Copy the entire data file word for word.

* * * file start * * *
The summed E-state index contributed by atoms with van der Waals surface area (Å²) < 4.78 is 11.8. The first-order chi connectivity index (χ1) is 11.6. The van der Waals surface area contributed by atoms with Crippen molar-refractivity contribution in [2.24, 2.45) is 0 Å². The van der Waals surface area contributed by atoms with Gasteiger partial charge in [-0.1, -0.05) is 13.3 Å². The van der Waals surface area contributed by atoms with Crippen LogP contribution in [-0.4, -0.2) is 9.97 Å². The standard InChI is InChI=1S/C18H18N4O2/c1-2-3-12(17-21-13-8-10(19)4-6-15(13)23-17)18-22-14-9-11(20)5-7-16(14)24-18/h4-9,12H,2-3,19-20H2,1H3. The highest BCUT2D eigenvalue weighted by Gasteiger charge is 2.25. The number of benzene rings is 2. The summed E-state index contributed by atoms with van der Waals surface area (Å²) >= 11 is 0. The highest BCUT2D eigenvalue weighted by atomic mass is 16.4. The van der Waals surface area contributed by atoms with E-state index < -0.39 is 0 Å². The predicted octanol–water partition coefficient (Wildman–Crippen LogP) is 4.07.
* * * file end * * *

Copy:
The summed E-state index contributed by atoms with van der Waals surface area (Å²) < 4.78 is 11.8. The first-order chi connectivity index (χ1) is 11.6. The van der Waals surface area contributed by atoms with Crippen molar-refractivity contribution in [2.24, 2.45) is 0 Å². The van der Waals surface area contributed by atoms with Gasteiger partial charge in [-0.1, -0.05) is 13.3 Å². The van der Waals surface area contributed by atoms with Crippen LogP contribution in [-0.4, -0.2) is 9.97 Å². The standard InChI is InChI=1S/C18H18N4O2/c1-2-3-12(17-21-13-8-10(19)4-6-15(13)23-17)18-22-14-9-11(20)5-7-16(14)24-18/h4-9,12H,2-3,19-20H2,1H3. The highest BCUT2D eigenvalue weighted by Gasteiger charge is 2.25. The number of benzene rings is 2. The summed E-state index contributed by atoms with van der Waals surface area (Å²) >= 11 is 0. The highest BCUT2D eigenvalue weighted by atomic mass is 16.4. The van der Waals surface area contributed by atoms with E-state index < -0.39 is 0 Å². The predicted octanol–water partition coefficient (Wildman–Crippen LogP) is 4.07.